Wednesday, June 2, 2010

Mimesis and Movement ~

After some thought about certain comments on the movement of bodies in YACB, it occurred to me how universal the assumption of mimesis is, and how hard it will be to alter. Every witness of the performance who has commented on it so far assumed that the movers represented characters in a narrative history. Part of this assumption was aided by titles given to the costumes and visual art, but I think it would have happened anyway.

In actuality, The Movers are intermediaries, or grounds of attention, between the audience (an incorrect term, but I'll take that up later.)- and the fusion of visual and sonic arts. The Movers are "just people" who move in response to the environment and the changes that take place in it. I've given them some tasks, but none of the tasks have more than a symbolic correspondence to the multiple and fragmented layers of the lyrics. From my point of view, the most interesting aspect of this type of kaleidoscopic consciousness is that it shatters narrative and history into fragments, so that the layers of their construction, and the forces at work on them, can be clearly observed. The problem with this is that what is observed can be construed as error or confusion, since this type of work doesn't favor virtuosity. In fact, all forms of virtuosity obscure it. So the problem, if it is a problem, is that the audience are watching but not seeing. They are looking for something that is not there, and ignoring what is, in hopes, perhaps, of the opiate of illustrated fantasy.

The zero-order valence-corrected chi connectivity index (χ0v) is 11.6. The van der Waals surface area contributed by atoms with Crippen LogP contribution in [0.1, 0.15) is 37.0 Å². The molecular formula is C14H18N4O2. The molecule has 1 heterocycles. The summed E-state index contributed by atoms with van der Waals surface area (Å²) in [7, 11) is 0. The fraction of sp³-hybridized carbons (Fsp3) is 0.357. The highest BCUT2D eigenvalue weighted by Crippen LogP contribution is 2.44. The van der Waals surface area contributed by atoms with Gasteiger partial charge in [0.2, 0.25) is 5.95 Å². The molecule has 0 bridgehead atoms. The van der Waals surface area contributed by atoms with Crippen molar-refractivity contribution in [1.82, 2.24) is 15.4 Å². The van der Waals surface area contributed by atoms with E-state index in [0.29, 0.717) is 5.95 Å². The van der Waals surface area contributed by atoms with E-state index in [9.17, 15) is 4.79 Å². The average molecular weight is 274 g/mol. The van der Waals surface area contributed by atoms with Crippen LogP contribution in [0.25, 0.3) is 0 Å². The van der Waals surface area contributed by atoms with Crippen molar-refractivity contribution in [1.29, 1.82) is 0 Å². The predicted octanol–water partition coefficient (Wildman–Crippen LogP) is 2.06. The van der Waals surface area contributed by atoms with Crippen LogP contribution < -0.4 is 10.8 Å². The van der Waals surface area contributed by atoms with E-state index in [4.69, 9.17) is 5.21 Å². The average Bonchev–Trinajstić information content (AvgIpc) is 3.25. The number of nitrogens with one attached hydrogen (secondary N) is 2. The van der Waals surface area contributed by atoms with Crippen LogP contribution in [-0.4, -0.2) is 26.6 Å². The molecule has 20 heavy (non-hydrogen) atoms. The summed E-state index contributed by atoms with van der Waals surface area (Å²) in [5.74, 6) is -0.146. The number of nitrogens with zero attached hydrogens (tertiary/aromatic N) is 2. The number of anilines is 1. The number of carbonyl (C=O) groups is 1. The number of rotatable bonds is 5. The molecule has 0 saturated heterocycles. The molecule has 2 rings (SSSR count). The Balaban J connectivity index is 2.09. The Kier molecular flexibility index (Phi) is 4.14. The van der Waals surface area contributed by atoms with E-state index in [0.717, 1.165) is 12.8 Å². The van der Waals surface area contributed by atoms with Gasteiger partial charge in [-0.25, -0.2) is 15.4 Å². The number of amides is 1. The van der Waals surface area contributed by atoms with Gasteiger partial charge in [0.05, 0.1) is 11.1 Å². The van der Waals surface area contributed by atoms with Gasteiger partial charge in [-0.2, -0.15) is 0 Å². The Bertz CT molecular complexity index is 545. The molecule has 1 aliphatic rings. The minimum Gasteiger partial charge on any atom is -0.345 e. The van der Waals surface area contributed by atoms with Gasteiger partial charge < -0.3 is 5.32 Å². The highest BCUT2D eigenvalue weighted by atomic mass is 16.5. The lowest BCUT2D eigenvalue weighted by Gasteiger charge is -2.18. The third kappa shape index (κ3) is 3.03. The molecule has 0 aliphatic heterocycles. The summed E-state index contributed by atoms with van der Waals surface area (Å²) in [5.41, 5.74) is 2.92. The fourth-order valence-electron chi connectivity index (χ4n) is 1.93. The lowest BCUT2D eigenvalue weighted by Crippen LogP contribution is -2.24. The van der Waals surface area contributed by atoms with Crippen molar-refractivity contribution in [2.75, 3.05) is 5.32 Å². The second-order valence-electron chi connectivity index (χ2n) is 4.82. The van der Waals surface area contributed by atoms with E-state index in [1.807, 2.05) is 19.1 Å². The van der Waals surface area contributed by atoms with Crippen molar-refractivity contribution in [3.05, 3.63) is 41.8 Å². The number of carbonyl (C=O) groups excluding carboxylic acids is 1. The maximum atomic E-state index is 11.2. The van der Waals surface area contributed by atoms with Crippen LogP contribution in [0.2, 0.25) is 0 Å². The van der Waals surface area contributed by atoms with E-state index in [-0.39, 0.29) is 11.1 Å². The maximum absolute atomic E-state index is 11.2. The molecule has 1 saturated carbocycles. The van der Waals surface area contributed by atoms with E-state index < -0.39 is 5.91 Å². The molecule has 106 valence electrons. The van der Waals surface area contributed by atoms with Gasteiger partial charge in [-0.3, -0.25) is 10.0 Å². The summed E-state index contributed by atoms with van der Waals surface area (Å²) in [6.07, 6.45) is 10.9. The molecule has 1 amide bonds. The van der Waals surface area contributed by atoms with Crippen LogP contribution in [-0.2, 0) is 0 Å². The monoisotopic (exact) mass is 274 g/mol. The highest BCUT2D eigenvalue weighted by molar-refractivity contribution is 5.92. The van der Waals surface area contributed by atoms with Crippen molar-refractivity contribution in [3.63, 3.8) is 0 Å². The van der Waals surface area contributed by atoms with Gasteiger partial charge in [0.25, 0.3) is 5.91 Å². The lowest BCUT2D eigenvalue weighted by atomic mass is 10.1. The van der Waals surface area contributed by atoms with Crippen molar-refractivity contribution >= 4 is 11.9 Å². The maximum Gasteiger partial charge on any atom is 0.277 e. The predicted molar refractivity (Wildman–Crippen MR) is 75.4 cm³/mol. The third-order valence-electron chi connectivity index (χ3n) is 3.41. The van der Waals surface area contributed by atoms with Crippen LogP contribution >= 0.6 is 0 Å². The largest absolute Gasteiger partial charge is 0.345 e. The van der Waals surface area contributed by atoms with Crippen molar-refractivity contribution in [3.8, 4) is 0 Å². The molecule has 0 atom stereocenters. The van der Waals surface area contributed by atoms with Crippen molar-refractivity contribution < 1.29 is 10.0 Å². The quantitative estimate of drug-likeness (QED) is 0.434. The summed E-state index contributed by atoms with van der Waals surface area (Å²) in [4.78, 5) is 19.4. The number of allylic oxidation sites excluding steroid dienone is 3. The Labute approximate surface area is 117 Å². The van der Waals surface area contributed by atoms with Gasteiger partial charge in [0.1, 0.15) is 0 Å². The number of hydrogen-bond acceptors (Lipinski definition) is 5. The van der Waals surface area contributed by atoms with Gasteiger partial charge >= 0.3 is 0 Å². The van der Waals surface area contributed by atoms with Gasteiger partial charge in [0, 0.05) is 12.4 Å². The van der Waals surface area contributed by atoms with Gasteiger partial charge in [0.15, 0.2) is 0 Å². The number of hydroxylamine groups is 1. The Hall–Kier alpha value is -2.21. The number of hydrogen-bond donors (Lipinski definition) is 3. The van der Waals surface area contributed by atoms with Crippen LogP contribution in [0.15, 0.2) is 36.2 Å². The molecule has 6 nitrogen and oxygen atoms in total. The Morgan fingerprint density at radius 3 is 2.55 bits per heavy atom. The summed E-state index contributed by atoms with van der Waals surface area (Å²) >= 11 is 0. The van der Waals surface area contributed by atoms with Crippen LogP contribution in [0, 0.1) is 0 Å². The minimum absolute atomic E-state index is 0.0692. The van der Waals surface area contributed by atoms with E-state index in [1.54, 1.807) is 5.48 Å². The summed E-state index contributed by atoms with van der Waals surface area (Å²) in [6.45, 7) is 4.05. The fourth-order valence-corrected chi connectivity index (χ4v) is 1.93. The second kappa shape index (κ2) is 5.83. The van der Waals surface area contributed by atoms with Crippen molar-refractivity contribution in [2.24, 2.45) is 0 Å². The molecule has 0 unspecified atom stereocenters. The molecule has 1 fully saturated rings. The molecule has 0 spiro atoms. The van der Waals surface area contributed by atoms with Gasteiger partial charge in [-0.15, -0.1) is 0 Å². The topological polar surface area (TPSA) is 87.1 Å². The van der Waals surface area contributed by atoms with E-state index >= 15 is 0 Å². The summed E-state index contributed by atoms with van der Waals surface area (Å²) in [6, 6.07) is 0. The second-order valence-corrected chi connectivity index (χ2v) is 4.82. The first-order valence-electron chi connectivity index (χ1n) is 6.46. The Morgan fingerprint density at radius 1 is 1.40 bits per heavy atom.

It would be better if everyone entered the space and encountered the work directly, with their own bodies, but that's a bit much to expect, considering the extreme inhibition of our society.

It might help to put quotation marks around storytelling too ~ since narrative exists in this work only to call attention to the conventional nature of its form. Rather than functioning like the text of "Jack and Jill," it's a bit more as if a certain edition of Jack and Jill was run over by a lawnmower, the pieces picked up and assembled into a collage - a collage that is as much about the texture of a children's book run over by a lawnmower as it is about fetching a pail of water.

This sort of approach would not be surprising to most viewers of contemporary visual, or even musical art, but our culture is so woefully lacking in sophistication concerning dance or the expressive capabilities of the body that mimesis or athletic display are the default modes of perception for most people who witness it. I'm not sure what to do about this, yet.

1 comment:

Happier said...

Speaking from experience, being in the presence of your art is both confusing and exhilirating, and to me, the polarities meeting, which perhaps, is exactly what it is suppose to do. Your work is done. Only time takes care of the rest.